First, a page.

Website Planning Exercise (HW)
Look at the list of potential websites listed below. Think about the kind of content you might find on those websites. Based on your thoughts and some light research, create a wireframe for one page from each website. This might include the home page, about page, blog post/listing page, contact page, etc. Use your creativity and the tools listed above (others are cool too) to create 3 separate wireframes. If you choose to draw your wireframe, take a picture and submit it to Blackboard or turn it in at the beginning of class next week. Links or direct file uploads are fine for this assignment. Just attach them with your submission.
If you need to explain anything in the wireframe, feel free to add a little paragraph along with your submission. Make sure to let me know which wireframe your writeup refers to so I don’t misunderstand anything.
- Personal resume website
- Bakery website
- Wildlife conservation/blogging website
In addition to the wireframes, you will also create one style tile. The style tile should be for one of the three websites that have a wireframe (personal resume, bakery, or wildlife website mentioned above). I’ve provided a template for the style tile which is located on Blackboard as an attachment to the assignment and in this week’s lecture notes.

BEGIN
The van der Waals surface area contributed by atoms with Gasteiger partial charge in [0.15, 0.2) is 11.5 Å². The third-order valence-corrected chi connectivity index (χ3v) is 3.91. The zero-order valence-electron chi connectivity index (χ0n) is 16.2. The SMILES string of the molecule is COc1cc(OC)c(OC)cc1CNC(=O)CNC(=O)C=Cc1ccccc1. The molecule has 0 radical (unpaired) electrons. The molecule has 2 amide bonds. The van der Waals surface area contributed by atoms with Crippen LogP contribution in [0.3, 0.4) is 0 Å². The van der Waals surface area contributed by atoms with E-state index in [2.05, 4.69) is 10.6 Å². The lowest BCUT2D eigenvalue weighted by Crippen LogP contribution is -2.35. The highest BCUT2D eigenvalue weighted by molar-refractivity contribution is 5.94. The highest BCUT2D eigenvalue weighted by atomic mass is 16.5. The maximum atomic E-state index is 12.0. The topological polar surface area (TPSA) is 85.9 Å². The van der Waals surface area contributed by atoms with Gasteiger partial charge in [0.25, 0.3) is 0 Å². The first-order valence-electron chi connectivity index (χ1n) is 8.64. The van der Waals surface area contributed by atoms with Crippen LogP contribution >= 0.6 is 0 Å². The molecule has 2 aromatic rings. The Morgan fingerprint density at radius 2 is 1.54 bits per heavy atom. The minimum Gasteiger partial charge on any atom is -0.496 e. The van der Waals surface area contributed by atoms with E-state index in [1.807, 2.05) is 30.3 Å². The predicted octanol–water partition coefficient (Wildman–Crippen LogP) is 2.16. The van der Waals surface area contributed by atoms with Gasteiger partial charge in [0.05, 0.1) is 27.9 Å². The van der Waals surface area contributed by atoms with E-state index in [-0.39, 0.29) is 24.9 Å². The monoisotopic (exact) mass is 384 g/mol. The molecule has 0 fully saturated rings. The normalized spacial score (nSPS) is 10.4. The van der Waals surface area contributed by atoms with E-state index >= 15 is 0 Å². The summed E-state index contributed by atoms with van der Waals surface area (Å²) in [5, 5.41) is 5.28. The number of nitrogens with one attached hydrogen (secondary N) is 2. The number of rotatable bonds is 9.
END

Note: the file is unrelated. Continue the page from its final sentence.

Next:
Participation Questions 9/2
To receive credit for participation in today’s class, please answer all the questions in the Google Form linked below. If you don’t want to answer the final question (fun), simply put N/A (not applicable) for your answer and that will count.
This Week’s Participation Questions: https://forms.gle/y1k5fZBjudBqatCLA
Previous Participation Questions/Responses These are the participation questions from last week:
This link has the responses to the fun question from last week. Feel free to look over the responses from myself and your peers. https://docs.google.com/spreadsheets/d/1QLoQzbO-
We will learn about HTML and how it’s used to create websites. The links below will provide an introductory glimpse into HTML and some of the tags used in it.
- https://www.htmldog.com/guides/html/beginner/ (Getting Started/Tags, Attributes, and Elements are good places to start)